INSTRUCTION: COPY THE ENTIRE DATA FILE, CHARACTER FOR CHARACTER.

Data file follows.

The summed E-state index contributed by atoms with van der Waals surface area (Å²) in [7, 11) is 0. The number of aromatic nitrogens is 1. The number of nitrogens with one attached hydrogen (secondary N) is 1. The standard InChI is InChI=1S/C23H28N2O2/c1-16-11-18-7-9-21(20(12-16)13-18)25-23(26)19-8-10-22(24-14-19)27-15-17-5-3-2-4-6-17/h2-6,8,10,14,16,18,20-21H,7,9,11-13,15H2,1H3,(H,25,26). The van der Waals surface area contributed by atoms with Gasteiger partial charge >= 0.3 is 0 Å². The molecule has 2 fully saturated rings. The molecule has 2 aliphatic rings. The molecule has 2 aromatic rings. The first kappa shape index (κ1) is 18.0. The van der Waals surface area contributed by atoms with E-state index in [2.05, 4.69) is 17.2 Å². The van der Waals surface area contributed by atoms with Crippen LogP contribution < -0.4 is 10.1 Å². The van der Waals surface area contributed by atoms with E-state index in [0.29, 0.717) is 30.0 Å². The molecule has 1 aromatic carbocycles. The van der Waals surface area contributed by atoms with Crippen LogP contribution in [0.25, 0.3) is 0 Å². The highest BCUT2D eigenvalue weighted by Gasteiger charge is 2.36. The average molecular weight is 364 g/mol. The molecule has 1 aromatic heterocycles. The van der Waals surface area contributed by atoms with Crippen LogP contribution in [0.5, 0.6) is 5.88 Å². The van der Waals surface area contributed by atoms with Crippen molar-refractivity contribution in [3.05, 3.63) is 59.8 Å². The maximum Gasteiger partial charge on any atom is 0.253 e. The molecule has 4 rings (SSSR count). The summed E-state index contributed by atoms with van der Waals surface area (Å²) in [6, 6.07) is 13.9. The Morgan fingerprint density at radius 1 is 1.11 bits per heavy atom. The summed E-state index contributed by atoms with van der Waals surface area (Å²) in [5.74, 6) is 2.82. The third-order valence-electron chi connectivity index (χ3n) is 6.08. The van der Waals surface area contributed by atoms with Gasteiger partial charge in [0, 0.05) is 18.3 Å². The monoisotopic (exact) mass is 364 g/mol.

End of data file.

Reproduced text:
The summed E-state index contributed by atoms with van der Waals surface area (Å²) in [7, 11) is 0. The number of aromatic nitrogens is 1. The number of nitrogens with one attached hydrogen (secondary N) is 1. The standard InChI is InChI=1S/C23H28N2O2/c1-16-11-18-7-9-21(20(12-16)13-18)25-23(26)19-8-10-22(24-14-19)27-15-17-5-3-2-4-6-17/h2-6,8,10,14,16,18,20-21H,7,9,11-13,15H2,1H3,(H,25,26). The van der Waals surface area contributed by atoms with Gasteiger partial charge >= 0.3 is 0 Å². The molecule has 2 fully saturated rings. The molecule has 2 aliphatic rings. The molecule has 2 aromatic rings. The first kappa shape index (κ1) is 18.0. The van der Waals surface area contributed by atoms with E-state index in [2.05, 4.69) is 17.2 Å². The van der Waals surface area contributed by atoms with Crippen LogP contribution < -0.4 is 10.1 Å². The van der Waals surface area contributed by atoms with E-state index in [0.29, 0.717) is 30.0 Å². The molecule has 1 aromatic carbocycles. The van der Waals surface area contributed by atoms with Crippen LogP contribution in [0.25, 0.3) is 0 Å². The highest BCUT2D eigenvalue weighted by Gasteiger charge is 2.36. The average molecular weight is 364 g/mol. The molecule has 1 aromatic heterocycles. The van der Waals surface area contributed by atoms with Crippen LogP contribution in [0.5, 0.6) is 5.88 Å². The van der Waals surface area contributed by atoms with Crippen molar-refractivity contribution in [3.05, 3.63) is 59.8 Å². The maximum Gasteiger partial charge on any atom is 0.253 e. The molecule has 4 rings (SSSR count). The summed E-state index contributed by atoms with van der Waals surface area (Å²) in [6, 6.07) is 13.9. The Morgan fingerprint density at radius 1 is 1.11 bits per heavy atom. The summed E-state index contributed by atoms with van der Waals surface area (Å²) in [5.74, 6) is 2.82. The third-order valence-electron chi connectivity index (χ3n) is 6.08. The van der Waals surface area contributed by atoms with Gasteiger partial charge in [0, 0.05) is 18.3 Å². The monoisotopic (exact) mass is 364 g/mol.